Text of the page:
Do you ever ask yourself if your spirituality is real?
One thing I have learned about my spiritual life is that it needs to be true, it needs to be authentic. It needs to be engaged. And it needs to be right here and now. A lot of the time what I have found is that spiritual people (and yes, I include myself in this) want to appear holy. And really what that is about is about the ego. It isn't necessarily about spiritual advancement. It isn't about spiritual growth. It's about "looking good." This is what the ego is about: the ego is about looking good. That's what the ego dance is. And the ego dance is something that we create. The ego is something we construct. We build it in order to make ourselves look different, be different, act different.
In this Western society, this is what is valued. If you look at the whole advertising culture, if you look at the whole idea of consumerism, if you look at the whole idea of constructing yourself through your career, constructing yourself through relationships, constructing yourself through all these different things that you possess, all that you wish to possess, all this is about building yourself up as someone unique, someone different.
Now, not that there is anything wrong with that; that's okay, that is totally fine, but what are you doing it in service for? What are you doing it in service to? This is a point that we might want to look at. What are we doing when we are interacting in this world? Are we going to become completely spiritual? Above it all, away from it all, completely holy? Or are we going to interact, to create? And if we create, are we going to do it in a way that is in service to the limited and ephemeral ego, or could we perhaps do it a different way?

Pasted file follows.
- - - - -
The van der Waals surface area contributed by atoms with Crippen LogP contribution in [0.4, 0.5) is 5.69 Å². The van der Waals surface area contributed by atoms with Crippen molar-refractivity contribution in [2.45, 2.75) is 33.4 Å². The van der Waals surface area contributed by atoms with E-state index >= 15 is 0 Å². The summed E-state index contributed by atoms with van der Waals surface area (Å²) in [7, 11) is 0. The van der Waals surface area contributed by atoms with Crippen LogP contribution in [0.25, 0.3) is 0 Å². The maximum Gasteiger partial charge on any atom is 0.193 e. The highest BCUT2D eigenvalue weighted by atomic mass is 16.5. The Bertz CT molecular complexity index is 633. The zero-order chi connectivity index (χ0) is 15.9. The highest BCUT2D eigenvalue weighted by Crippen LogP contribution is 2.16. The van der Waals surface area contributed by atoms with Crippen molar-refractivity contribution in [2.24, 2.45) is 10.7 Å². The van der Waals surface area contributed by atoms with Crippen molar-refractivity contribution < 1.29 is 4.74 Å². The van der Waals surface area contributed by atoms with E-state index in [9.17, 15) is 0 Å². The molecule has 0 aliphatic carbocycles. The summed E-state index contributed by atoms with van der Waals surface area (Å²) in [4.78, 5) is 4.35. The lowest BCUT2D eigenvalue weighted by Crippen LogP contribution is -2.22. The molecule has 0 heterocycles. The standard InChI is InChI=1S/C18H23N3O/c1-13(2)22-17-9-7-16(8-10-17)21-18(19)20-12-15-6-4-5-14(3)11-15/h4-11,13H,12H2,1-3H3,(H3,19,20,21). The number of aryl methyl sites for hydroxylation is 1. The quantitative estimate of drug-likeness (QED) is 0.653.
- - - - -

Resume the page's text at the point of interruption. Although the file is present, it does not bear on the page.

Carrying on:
Could we perhaps do it in a way-and I'm talking about creation here-could we create in a way that is actually holy in itself? Because what is holy? Holy is basically about bringing out of ourselves our holiness. And what is that? Our deepest essence, something that is completely beneficial for ourselves and for others. That brings goodness. That brings happiness. That brings joy. That brings fulfillment. Truly speaking, creation itself is an act of joy, creation itself is an act of love that comes from deep within us.
What if we could create from this space, rather than create from the space of being separate, creating from the space of being “Me, Me, Me,” creating from the space of “This is what I want,” and “This is what I will have.” What would it be like if we said, “What can I offer?” “What can I give?” ‘What can I do for you?” “What can I do for others?” “How can I serve humanity?” “How can I serve humankind?” “How can I offer my goodness to the goodness in this world?” “How can I make this world a better place?”
Do you see the difference here? It is creation for the love of it: we're creating for the joy of it, we are creating for the beauty of it. It's not just creating just for me: “I will have this all for me. ” If we create for selfish reasons, we may have all this temporary gain, we may have all these things, but why? If it's just for “me,” it is empty. There needs to be a deeper purpose if there is to be any lasting fulfillment in our creation. It needs to be true. And for our creation to be true, it must be an act of service. The joy of creation. True creation. And this can only come from true spirituality. The result? Quite simply: Happiness. True spirituality leads to the creation of happiness. For ourselves and for others. It is as simple and as complex as that. So, is your spirituality true?